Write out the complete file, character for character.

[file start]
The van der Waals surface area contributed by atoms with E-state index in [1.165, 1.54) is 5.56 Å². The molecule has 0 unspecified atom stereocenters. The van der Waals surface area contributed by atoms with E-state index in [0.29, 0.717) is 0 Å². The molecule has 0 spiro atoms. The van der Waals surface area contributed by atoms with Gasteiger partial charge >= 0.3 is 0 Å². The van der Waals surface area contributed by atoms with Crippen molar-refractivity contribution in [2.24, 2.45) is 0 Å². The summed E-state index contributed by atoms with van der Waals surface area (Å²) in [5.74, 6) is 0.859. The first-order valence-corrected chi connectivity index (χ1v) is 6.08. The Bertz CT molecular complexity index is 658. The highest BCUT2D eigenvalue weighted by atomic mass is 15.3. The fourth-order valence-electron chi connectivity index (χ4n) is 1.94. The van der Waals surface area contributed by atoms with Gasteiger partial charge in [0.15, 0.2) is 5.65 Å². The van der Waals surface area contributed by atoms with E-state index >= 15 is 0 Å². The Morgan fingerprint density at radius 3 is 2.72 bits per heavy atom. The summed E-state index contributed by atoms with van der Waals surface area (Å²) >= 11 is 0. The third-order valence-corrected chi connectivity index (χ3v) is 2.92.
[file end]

The van der Waals surface area contributed by atoms with E-state index in [1.165, 1.54) is 5.56 Å². The molecule has 0 unspecified atom stereocenters. The van der Waals surface area contributed by atoms with E-state index in [0.29, 0.717) is 0 Å². The molecule has 0 spiro atoms. The van der Waals surface area contributed by atoms with Gasteiger partial charge >= 0.3 is 0 Å². The van der Waals surface area contributed by atoms with Crippen molar-refractivity contribution in [2.24, 2.45) is 0 Å². The summed E-state index contributed by atoms with van der Waals surface area (Å²) in [5.74, 6) is 0.859. The first-order valence-corrected chi connectivity index (χ1v) is 6.08. The Bertz CT molecular complexity index is 658. The highest BCUT2D eigenvalue weighted by atomic mass is 15.3. The fourth-order valence-electron chi connectivity index (χ4n) is 1.94. The van der Waals surface area contributed by atoms with Gasteiger partial charge in [0.15, 0.2) is 5.65 Å². The van der Waals surface area contributed by atoms with E-state index >= 15 is 0 Å². The Morgan fingerprint density at radius 3 is 2.72 bits per heavy atom. The summed E-state index contributed by atoms with van der Waals surface area (Å²) >= 11 is 0. The third-order valence-corrected chi connectivity index (χ3v) is 2.92.